Island hopping, diving and kayaking are the prime occupations. It’s also a great place to enjoy some superb seafood dishes at candlelit tables looking out across the ocean. Traffic-free and largely Afro-Colombian, Capurgana has a funky laid-back beach-town vibe.
The city of Medellín used to be synonymous with Colombia’s deadliest drug wars and was also a critical hub for guerrilla activity. However, the city’s security situation has been transformed since the early 21st century leaving the next major battle the reparation of its tarnished reputation.
Many of Colombia’s largest drug cartels – once a powerful fixture in Medellín – have long since dismantled, with the city’s left-wing warring factions significantly reduced in size and clout. Today, it is hard to believe that stylish, cosmopolitan Medellín was once under the violent control of drug lord Pablo Escobar, Colombia’s most deadly cocaine baron, who ruled his empire by savage means.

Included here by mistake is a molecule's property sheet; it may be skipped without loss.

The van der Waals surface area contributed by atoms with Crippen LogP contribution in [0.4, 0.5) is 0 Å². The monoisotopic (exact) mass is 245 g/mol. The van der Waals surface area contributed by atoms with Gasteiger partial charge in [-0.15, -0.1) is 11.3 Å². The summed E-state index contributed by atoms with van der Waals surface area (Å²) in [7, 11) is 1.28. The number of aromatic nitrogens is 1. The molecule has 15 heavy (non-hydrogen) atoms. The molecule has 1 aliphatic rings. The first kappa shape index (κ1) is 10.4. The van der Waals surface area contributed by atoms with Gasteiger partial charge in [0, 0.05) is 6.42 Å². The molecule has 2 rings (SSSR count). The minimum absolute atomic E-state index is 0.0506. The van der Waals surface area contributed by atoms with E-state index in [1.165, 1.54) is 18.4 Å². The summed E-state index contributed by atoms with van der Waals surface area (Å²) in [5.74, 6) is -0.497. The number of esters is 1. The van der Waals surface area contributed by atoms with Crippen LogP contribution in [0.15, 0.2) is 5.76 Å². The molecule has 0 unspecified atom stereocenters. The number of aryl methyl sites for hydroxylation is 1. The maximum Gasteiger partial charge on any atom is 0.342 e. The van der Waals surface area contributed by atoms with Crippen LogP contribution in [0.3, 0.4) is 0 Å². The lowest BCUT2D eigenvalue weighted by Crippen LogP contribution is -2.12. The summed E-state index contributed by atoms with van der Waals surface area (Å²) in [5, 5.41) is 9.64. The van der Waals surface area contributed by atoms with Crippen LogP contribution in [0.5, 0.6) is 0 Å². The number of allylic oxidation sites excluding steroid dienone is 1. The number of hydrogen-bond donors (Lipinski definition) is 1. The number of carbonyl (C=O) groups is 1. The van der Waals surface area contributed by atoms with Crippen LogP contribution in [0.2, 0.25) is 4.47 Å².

© oscar garces, Shutterstock
Medellín is now a city of considerable elegance with high-end restaurants, swanky bars, chi-chi boutiques, iconic street art and diverse festivals and shows. It’s also a burgeoning business destination in South America and the city’s 2.5 million inhabitants are fiercely proud of their innovative metropolis – and justifiably so. In 2013 it was named as the world’s ‘most innovative city’.
La Piedra del Peñol